Build an Insightful Customer Profile
The better you know your target audience, the easier it’ll be to spot, approach, and market/sell to them at local and online events. The more in-depth your customer profile is, the better. For instance, you should include firmographic details, their unique challenges, job profiles, and so on.
Develop Marketing Collateral for Every Touchpoint
In field marketing, your creatives are what help guide prospects to the sale. So you’ll want to ensure you have high-quality marketing collateral. You also want to have collateral for each stage of the buyer’s journey, so you’re prepared for any prospect you come across. This includes customer testimonials, brochures, case studies, images, onboarding videos, brand swag, corporate gifts, and presentations.
Approaching your field marketing campaigns in a general manner doesn’t make sense in a highly personalized marketplace. Consumers (both B2C and B2B) want personalized experiences, so a one-size-fits-all strategy isn’t going to cut it. It’s critical to develop field marketing campaigns that cater to your different target audiences.
Now, that COVID is limiting in-person events, you should implement virtual events into your strategy.
Pay Attention to the Competition
You’re not the only one vying for the attention and business of your target customers. Your competitors are also aiming to capture their eyes and wallets. So you’ll need to keep an eye on how they’re achieving this. By knowing what they’re up to, you can tweak your own campaigns and stay a step ahead. Things you want to identify are the methods, trends, technology, and data your competitors use.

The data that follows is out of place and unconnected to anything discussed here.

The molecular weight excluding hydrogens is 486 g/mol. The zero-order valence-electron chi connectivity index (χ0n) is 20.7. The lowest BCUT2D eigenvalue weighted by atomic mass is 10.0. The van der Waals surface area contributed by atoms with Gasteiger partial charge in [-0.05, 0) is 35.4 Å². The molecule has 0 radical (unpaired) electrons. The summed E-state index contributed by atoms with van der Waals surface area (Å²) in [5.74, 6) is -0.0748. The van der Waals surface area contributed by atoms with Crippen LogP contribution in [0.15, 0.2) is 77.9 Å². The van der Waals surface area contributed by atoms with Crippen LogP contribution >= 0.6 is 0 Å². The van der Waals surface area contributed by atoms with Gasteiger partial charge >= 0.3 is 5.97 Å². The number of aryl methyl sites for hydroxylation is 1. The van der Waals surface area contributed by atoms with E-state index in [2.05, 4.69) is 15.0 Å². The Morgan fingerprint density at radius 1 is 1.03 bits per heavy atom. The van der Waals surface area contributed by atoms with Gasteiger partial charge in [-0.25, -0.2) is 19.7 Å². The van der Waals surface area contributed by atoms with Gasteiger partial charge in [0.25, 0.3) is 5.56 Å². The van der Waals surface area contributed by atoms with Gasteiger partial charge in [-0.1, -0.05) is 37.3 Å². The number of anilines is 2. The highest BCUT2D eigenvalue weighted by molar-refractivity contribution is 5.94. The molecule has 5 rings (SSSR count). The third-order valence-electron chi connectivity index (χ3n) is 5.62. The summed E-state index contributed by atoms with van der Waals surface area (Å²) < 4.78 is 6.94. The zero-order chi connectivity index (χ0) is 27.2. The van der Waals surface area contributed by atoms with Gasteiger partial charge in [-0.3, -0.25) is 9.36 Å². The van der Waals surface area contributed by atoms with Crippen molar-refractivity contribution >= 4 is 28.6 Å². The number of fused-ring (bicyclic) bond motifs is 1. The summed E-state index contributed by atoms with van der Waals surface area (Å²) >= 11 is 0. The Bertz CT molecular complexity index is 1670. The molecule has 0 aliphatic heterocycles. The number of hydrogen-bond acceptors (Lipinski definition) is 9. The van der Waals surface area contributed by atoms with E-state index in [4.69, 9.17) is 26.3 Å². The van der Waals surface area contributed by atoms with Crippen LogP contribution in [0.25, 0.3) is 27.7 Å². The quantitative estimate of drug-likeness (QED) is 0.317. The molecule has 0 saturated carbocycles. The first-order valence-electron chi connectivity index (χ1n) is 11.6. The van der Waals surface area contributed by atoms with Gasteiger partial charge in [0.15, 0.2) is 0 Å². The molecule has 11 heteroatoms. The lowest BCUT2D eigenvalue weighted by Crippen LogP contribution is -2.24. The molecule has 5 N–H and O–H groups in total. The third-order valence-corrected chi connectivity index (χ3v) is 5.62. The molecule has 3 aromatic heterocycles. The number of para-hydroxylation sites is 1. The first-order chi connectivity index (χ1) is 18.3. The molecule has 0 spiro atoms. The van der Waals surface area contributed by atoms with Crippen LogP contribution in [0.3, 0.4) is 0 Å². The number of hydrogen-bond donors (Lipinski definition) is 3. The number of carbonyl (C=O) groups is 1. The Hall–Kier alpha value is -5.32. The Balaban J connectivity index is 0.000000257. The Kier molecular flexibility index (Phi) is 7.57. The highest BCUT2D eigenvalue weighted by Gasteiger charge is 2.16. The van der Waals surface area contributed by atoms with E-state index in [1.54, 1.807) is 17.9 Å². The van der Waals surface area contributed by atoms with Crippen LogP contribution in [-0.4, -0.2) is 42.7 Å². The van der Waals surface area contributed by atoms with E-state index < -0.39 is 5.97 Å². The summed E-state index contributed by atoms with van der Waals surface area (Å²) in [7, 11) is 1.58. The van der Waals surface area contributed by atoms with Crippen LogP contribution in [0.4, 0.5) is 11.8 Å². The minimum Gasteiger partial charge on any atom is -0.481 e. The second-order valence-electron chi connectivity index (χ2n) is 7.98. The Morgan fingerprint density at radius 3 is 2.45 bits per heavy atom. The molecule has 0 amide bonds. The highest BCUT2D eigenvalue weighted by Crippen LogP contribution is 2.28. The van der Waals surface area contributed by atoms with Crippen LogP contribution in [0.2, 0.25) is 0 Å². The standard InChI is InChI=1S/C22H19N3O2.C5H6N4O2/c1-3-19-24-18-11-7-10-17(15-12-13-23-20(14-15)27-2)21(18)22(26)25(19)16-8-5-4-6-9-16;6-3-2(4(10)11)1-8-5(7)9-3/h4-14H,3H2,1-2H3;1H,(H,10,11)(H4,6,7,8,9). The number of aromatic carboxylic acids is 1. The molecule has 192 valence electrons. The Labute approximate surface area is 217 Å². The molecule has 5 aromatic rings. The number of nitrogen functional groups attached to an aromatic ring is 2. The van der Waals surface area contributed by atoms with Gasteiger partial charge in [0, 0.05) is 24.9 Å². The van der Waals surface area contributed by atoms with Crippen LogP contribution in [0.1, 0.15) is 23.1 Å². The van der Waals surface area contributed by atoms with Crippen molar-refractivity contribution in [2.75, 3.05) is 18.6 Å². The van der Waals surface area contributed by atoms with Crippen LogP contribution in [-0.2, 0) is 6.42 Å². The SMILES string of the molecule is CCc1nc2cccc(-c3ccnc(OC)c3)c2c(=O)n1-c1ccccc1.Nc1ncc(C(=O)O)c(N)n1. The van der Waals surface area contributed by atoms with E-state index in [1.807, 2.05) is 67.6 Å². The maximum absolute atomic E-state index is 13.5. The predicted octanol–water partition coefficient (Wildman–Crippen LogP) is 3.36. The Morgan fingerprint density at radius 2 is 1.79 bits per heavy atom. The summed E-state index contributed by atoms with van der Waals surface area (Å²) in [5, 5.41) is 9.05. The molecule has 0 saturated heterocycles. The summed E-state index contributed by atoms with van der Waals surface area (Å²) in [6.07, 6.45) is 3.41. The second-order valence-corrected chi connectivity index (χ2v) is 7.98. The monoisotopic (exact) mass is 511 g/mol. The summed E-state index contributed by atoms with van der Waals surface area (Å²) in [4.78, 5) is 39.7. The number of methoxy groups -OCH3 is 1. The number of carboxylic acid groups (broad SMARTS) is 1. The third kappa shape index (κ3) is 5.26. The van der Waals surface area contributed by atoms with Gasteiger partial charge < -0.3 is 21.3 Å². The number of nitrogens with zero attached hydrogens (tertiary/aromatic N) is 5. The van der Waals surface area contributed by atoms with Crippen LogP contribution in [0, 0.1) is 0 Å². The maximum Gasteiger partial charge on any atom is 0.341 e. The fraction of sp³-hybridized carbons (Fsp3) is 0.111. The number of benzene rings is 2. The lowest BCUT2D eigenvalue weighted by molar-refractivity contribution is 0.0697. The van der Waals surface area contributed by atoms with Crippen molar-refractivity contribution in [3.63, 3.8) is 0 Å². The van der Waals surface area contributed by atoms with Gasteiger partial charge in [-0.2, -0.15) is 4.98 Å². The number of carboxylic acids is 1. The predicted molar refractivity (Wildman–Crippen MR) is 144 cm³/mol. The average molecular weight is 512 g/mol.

Implement a Content Management System (CMS)
Content isn’t only useful in digital marketing — it can also benefit your field marketing efforts. A content management system will empower your field agents to discover content, share content, and measure content ROI for their own campaigns. For example, content helps educate your audience about a product or service. If you have a CMS that integrates with your CRM, email marketing tools, and marketing automation tech, it becomes easier to synchronize field marketing campaigns with content.
Bring Along Mobile Devices to Display Content
Smartphones and tablets make it easier to showcase your products and services. These devices act as digital marketing collateral you can use to provide contextual content. This makes it possible to deliver personalized experiences on the fly. Field marketers can also use mobile devices for lead generation (i.e., quickly sign up an attendee to a newsletter to receive gated content).
Measure Content ROI
Bringing along digital marketing collateral makes it easier to measure the ROI of the content. For instance, in the field, event attendees can engage with case studies, videos, brochures, images, PowerPoint presentations, and so on. These are all trackable, which makes monitoring success easier. See which content results in conversions and sales and try to amplify that success.
Don’t Let the Conversation End
After the field marketing campaign is over, what do you do? If you’re moving on to the next campaign, then you’re leaving an opportunity to amplify on the success of your previous endeavor. You started a conversation with prospects and customers, so why not keep it going? In doing so, you can grow the discussion to include more possible leads. At the same time, you’re increasing your visibility, trust, and reputation. Social media is a great platform to transfer “in the field” conversations to the digital world.
Build a Field Marketing Strategy with Sendoso
Field marketing is all about using techniques to entice prospects into a sale. But traditional methods are becoming somewhat obsolete, especially now that we’re going through a pandemic. This is why you’ll find more B2B companies now using online channels to connect with their target audience.
With virtual events, field marketers can continue reaching out to prospects. But as more businesses turn to this venue, it becomes harder to stand out. This is where Sendoso comes in. We help B2B companies host next-level virtual events (and potentially generate a over 200% return on campaign investment). By partnering with us, you can use techniques that make your brand memorable. Rather than sending another boring email, why not send a wine basket with your invite?